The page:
Today is World Pneumonia Day, a day dedicated to raising public awareness of the nearly 1.6 million childhood pneumonia deaths that occur around the world each year. The lung infection is the most common cause of death in children younger than 5.
Pneumonia is far less risky than it used to be for children in the developed world: a course of antibiotics usually clears the infection. But kids in developing countries are not so lucky. Not only do they have poor access to antibiotics, they are also much more likely to live in conditions that foster pneumonia. A statement from the National Institutes of Health explains:
In many countries, inefficient, smoky, indoor stoves fueled by wood, charcoal, dung, or coal, are used widely for cooking and heating. The smoke from these indoor fires is a major contributor to childhood pneumonia in much of the world, undermining the vaccination drives and other public health efforts seeking to prevent and treat the disease.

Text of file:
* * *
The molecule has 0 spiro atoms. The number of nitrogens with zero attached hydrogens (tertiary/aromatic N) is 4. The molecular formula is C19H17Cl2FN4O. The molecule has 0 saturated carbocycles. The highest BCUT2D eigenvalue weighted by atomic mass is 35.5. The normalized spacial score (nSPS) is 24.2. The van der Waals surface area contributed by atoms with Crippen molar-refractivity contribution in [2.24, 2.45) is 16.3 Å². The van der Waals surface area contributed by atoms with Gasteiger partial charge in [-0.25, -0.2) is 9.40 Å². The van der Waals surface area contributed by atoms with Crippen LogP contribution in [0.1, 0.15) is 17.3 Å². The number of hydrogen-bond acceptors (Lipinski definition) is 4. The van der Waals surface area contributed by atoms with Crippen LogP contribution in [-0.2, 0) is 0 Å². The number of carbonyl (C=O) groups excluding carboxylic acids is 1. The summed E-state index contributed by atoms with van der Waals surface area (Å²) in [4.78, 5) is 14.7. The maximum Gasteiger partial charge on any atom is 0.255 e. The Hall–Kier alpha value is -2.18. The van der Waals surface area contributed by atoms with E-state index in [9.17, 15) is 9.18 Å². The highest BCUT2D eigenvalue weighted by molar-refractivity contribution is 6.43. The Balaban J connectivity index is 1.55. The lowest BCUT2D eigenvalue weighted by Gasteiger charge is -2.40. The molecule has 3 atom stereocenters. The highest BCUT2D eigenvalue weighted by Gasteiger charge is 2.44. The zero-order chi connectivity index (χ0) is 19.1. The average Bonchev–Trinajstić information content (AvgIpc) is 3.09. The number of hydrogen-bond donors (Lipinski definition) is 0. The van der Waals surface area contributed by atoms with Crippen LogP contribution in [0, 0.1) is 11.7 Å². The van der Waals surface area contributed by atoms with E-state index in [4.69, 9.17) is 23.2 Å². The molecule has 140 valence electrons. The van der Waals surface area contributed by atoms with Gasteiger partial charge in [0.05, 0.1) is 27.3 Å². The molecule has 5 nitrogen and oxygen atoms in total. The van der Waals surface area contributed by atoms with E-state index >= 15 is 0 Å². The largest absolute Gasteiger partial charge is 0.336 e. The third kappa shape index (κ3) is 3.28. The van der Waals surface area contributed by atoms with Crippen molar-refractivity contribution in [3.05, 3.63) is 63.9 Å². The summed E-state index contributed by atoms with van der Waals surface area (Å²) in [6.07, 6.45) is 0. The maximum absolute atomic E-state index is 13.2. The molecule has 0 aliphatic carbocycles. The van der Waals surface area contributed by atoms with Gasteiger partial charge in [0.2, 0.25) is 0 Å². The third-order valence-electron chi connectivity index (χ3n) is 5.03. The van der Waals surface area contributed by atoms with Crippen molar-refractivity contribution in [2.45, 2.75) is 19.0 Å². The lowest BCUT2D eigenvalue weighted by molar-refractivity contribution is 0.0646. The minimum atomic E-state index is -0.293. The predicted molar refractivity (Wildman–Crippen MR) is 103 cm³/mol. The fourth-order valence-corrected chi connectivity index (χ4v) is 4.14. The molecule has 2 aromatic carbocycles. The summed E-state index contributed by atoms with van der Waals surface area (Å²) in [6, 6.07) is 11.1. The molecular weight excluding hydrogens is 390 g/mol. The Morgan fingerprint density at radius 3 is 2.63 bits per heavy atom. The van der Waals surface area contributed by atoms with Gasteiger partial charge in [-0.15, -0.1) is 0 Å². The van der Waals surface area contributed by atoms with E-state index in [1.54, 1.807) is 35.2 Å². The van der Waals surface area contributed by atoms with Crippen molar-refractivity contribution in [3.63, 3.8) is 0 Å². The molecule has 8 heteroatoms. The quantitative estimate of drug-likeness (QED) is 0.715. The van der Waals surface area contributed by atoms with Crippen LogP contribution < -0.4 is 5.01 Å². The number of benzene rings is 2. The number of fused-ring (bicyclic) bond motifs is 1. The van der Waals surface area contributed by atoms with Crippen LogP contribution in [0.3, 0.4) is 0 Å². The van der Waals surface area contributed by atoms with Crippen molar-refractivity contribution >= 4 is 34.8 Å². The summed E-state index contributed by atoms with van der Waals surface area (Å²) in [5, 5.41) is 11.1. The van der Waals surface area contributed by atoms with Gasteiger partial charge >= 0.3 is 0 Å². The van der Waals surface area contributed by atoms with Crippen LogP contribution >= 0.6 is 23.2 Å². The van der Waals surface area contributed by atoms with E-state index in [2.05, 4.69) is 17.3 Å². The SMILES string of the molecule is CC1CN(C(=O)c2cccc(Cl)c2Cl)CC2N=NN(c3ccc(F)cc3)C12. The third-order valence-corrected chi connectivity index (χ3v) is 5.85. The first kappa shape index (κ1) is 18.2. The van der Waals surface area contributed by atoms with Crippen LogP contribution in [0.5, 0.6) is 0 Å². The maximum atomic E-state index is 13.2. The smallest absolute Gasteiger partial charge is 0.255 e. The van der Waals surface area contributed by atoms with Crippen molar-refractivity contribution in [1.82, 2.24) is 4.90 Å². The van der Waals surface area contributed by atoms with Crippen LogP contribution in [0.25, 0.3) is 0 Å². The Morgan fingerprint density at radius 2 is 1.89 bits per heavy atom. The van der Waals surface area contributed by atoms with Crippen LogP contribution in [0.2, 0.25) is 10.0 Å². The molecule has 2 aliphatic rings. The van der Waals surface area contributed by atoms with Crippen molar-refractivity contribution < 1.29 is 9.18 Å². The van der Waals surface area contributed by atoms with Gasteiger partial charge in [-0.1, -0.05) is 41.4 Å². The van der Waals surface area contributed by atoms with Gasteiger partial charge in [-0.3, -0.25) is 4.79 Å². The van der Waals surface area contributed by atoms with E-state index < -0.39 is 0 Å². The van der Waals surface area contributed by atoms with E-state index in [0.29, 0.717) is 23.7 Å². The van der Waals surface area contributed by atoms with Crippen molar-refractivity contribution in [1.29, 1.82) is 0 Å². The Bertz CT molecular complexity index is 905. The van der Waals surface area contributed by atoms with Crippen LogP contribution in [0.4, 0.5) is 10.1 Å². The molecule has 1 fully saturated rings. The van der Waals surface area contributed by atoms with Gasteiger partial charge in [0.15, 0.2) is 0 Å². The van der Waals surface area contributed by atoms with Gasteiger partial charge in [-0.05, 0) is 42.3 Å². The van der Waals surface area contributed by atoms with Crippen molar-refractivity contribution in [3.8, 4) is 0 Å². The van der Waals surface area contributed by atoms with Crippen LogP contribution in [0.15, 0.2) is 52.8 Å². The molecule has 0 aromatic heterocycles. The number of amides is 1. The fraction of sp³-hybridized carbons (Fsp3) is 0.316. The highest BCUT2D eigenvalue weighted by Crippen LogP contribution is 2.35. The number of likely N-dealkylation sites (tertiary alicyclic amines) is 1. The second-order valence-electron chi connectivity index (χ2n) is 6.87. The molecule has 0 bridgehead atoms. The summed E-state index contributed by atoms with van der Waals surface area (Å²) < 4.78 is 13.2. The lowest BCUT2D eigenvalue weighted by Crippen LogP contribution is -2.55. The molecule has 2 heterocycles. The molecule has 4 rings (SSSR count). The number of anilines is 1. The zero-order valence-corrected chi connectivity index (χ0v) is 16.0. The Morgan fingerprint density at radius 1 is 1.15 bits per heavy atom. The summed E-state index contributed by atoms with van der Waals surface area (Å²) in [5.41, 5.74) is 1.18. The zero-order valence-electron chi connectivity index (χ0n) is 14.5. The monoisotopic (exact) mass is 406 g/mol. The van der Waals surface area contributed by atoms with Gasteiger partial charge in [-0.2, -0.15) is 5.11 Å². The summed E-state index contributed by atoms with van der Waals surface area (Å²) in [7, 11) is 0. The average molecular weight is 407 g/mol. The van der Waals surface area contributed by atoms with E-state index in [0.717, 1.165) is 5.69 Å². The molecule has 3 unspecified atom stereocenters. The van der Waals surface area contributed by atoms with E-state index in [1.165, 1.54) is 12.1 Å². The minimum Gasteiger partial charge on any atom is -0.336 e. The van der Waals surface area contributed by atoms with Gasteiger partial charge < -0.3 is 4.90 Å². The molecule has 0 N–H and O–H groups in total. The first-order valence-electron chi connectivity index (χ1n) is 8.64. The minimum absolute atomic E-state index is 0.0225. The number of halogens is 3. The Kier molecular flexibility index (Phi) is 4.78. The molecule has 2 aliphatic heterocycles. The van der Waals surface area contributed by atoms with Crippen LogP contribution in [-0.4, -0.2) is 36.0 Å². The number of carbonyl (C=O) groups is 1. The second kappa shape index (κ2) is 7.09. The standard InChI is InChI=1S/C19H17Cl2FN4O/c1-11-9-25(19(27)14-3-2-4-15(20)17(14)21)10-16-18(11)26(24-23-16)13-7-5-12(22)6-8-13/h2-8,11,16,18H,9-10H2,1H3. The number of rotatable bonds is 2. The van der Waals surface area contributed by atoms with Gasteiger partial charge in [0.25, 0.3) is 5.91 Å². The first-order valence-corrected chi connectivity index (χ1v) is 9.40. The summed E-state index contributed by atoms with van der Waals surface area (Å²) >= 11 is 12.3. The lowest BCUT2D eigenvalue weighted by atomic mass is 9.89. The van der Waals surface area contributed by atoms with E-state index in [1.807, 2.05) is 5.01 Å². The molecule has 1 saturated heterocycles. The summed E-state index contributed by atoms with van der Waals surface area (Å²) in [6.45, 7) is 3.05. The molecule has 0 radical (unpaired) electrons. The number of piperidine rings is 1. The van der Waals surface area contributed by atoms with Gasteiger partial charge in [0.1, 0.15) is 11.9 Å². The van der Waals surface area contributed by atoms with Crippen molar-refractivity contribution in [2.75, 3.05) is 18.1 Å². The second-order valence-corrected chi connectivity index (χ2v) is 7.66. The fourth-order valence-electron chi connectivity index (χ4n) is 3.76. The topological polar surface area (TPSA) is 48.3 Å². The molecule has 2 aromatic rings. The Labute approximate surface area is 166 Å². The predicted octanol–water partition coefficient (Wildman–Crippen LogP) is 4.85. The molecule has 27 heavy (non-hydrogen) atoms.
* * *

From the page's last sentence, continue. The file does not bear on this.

Fortunately, international efforts to replace these inefficient stoves with inexpensive, clean alternatives are now under way. The United Nations Foundation has launched the Global Alliance for Clean Cookstoves, which seeks to create a global market and manufacturing capability for clean and efficient cookstoves and fuels in the developing world. The NIH's role is to support the research that will determine the most efficient, cost effective solutions for this global problem, to safe guard human health.
To learn more about preventing childhood pneumonia, including ways you can help, visit the get involved page of the Global Alliance for Clean Cookstoves' website or the activist toolkit at the World Pneumonia Day website.
Photo by Harsha K R